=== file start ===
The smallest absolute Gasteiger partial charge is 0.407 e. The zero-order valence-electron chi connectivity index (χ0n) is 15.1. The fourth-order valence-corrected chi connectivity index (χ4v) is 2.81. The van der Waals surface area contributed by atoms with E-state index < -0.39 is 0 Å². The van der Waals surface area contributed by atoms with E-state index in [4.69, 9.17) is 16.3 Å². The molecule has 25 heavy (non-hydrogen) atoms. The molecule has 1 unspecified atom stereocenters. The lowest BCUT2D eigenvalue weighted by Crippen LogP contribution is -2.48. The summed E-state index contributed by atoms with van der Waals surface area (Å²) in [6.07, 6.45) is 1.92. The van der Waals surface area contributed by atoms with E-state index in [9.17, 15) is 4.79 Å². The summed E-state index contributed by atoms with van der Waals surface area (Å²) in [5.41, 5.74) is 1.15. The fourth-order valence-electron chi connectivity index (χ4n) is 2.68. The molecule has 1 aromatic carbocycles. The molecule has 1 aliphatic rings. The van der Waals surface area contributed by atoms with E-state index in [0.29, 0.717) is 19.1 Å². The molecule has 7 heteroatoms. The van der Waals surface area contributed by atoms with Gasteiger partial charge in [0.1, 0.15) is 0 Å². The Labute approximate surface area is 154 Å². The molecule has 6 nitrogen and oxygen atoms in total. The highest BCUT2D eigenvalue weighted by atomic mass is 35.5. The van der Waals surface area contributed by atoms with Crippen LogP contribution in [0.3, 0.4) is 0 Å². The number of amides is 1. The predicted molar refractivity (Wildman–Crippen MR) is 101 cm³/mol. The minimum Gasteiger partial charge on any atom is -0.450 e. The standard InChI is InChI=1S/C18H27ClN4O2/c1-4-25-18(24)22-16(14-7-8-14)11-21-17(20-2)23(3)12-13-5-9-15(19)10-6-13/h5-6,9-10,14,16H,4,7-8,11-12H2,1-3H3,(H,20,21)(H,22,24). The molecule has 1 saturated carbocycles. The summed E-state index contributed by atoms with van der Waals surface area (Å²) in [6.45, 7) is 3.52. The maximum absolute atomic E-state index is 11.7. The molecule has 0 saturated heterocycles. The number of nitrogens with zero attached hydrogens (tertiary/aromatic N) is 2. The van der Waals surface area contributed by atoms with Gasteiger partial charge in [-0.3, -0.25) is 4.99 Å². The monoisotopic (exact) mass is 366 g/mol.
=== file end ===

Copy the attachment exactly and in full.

The smallest absolute Gasteiger partial charge is 0.407 e. The zero-order valence-electron chi connectivity index (χ0n) is 15.1. The fourth-order valence-corrected chi connectivity index (χ4v) is 2.81. The van der Waals surface area contributed by atoms with E-state index < -0.39 is 0 Å². The van der Waals surface area contributed by atoms with E-state index in [4.69, 9.17) is 16.3 Å². The molecule has 25 heavy (non-hydrogen) atoms. The molecule has 1 unspecified atom stereocenters. The lowest BCUT2D eigenvalue weighted by Crippen LogP contribution is -2.48. The summed E-state index contributed by atoms with van der Waals surface area (Å²) in [6.07, 6.45) is 1.92. The van der Waals surface area contributed by atoms with E-state index in [9.17, 15) is 4.79 Å². The summed E-state index contributed by atoms with van der Waals surface area (Å²) in [5.41, 5.74) is 1.15. The fourth-order valence-electron chi connectivity index (χ4n) is 2.68. The molecule has 1 aromatic carbocycles. The molecule has 1 aliphatic rings. The van der Waals surface area contributed by atoms with E-state index in [0.29, 0.717) is 19.1 Å². The molecule has 7 heteroatoms. The van der Waals surface area contributed by atoms with Gasteiger partial charge in [0.1, 0.15) is 0 Å². The Labute approximate surface area is 154 Å². The molecule has 6 nitrogen and oxygen atoms in total. The highest BCUT2D eigenvalue weighted by atomic mass is 35.5. The van der Waals surface area contributed by atoms with Crippen LogP contribution in [0.3, 0.4) is 0 Å². The number of amides is 1. The predicted molar refractivity (Wildman–Crippen MR) is 101 cm³/mol. The minimum Gasteiger partial charge on any atom is -0.450 e. The standard InChI is InChI=1S/C18H27ClN4O2/c1-4-25-18(24)22-16(14-7-8-14)11-21-17(20-2)23(3)12-13-5-9-15(19)10-6-13/h5-6,9-10,14,16H,4,7-8,11-12H2,1-3H3,(H,20,21)(H,22,24). The molecule has 1 saturated carbocycles. The summed E-state index contributed by atoms with van der Waals surface area (Å²) in [6.45, 7) is 3.52. The maximum absolute atomic E-state index is 11.7. The molecule has 0 saturated heterocycles. The number of nitrogens with zero attached hydrogens (tertiary/aromatic N) is 2. The van der Waals surface area contributed by atoms with Gasteiger partial charge in [-0.3, -0.25) is 4.99 Å². The monoisotopic (exact) mass is 366 g/mol.